Last Friday morning, and I’m talking early Friday morning, from 2 am to 5, our online courseware team attempted to apply a gradebook patch to the system. The timing of the patch was more or less forced on us by the severity of the bug and the upcoming end of the semester.
Normally we wouldn’t touch a critical app like this at the end of the semester. There are too many users accessing it, and too many possible negative repercussions.
But the bug forced our hand. We had determined earlier in the year that the system was not averaging grades correctly for some courses. How many courses? We had no idea. Some were fine, some were not. The only way to check was to download the course grades into a spreadsheet, average them, then compare the result to what the courseware thought they should be.
Now, even at UNC, it’s important for the grades to be accurate. Basic to the nature of the institution, you might say. The idea that some few thousands of courseware grades might not be correct is abhorrent. Not because of any great devotion on our part to the idea of exactly correct measurements of student achievement and the relative rankings thereof, though those are undeniably nice, but because if the problem was not fixed, then none of the courseware grade averages could be trusted, forcing every professor and grad student who uses the application to be instructed in how to;
1. Download the grades into a spreadsheet.
2. Average them within the spreadsheet.
This sounds simple enough, but for many UNC professors, this application and email constitute the sum total of their computer experience. Most would have no problem following the directions above, though their querulous and entirely understandable feedback at having been forced to do so could reasonably be expected to be large in quantity and deafening in tone. A significant minority would have to be physically guided through the process. Essentially, the small number of part time help desk staff associated with the courseware would be totally overwhelmed.
Fortunately, I’m not one of them, though I might be pressed into duty if the bottom were fall out. And really, what is the frigging point of having courseware that can’t add and subtract correctly?
Friday was the third time we attempted to fix the problem. The first patch, one we were assured would fix the problem, didn’t fix the problem. The second choked on a database constraint, the patch developers not having considered the possibility that the fix might have to be run against a system with actual data in it. The third patch was a better version of the second, or so we were promised.
Now, not all of the above is entirely the fault of the app developers, piss-poor developers though they are, in our considered opinion. It’s basically impossible to replicate our system in any meaningful way–it’s too large. Certainly we can’t afford to, and without an exact copy of the production system to test with, there’s not way to be sure a patch will apply correctly. UNC and maybe one or two other institutions are one the bleeding edge wehn it comes to this app. If a bug exists, we’re going to find it, and find it first.
It’s very annoying, but we don’t have much of a choice. According to the historical scuttlebutt, the app we used before this was even worse. This is what happens when large applications are outsourced.
Since we’ve no real way to test the patch against a comparable system, everything has to be shut down and backed up before a patch can be applied, just in case. The database alone takes an hour to replicate.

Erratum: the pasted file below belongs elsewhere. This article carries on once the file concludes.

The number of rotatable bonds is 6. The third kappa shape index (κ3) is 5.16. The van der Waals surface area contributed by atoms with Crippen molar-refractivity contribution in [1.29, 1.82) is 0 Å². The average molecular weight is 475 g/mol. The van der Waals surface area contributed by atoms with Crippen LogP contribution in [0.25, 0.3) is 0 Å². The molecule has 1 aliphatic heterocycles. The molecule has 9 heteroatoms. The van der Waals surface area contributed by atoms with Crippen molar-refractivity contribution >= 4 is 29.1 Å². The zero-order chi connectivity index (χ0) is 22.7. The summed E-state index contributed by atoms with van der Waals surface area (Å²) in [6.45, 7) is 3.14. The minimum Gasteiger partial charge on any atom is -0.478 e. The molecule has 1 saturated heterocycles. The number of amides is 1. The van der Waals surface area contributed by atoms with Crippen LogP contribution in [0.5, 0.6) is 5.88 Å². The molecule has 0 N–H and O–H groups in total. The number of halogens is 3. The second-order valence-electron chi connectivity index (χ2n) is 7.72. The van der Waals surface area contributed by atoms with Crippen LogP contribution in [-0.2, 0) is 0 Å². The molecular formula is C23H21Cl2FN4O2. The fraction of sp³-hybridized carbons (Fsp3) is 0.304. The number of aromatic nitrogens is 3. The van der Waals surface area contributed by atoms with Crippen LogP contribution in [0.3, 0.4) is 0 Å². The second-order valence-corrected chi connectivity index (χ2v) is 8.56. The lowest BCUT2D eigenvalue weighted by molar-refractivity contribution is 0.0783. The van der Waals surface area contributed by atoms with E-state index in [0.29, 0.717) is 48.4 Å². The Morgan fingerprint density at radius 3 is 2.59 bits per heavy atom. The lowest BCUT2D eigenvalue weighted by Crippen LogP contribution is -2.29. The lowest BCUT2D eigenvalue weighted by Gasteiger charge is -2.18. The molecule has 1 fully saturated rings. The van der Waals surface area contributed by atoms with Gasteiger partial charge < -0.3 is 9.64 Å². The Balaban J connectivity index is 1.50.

On the other hand, this appears to be strictly a database problem, and we had provided the developers with access to a copy of ours.
They never even attempted to connect to it. But we had to try and apply the patch anyway.
Friday mornings between 2 and 5 is the time when the courseware usage is the lowest, though there are no times when it is entirely idle. If we were going to inconvenience the fewest number of people possible, the patch had to be applied then. At 2 I shut down the system and disabled the alarms. The database administrator started the db backup, and my boss did the same for the file system. Were it not for a new Netapp, that would not have been possible without serious pain. The courses alone take up 165 gigabytes.
Yes, there are hard drives on PCs bigger than that, but try moving chunks of information that size around on them. And yes, we used an incremental backup instead of a full backup, but it still takes time.
Backups were finished at 3. The actual patch application took maybe 3 minutes, about half the time it took to restart the servers and re-enable the monitors. Testing the fix took another hour and half.
Result? About 25% of the courses we knew had problems were fixed. Whatever was breaking the other 75% remained unaffected.
So sometime in the near future another early morning is going to present itself–we hope. The vendor of the app has been strangely silent since the weekend.
But no cloud is so black that it doesn’t have a silver lining. Today, by way of thanks for the late night/early morning, the project manager placed a six pack of weird beer on my desk and a pound of pistachios on the desk of my boss.
Bought with her own money, I should add, lest you think that the hard-earned dollars of the North Carolina taxpayer regularly goes towards the purchase of yuppie alcohols.
Not that it would have stopped me from taking the beer. I’m willing to bet they would taste even better that way.
In another plus, it turns out the boss doesn’t care for pistachios. Now I have something to go with the beer.
Update: It seems I have left out information critical to the full understanding of the post above.
1. Dogfish Head Chicory Stout
2. Abita Turbo Dog
3. Abita Purple Haze
4. Weihenstephaner Hefeweissbier Dunkel
5. Weeping Radish weizen
6. Cottonwood Low Down Brown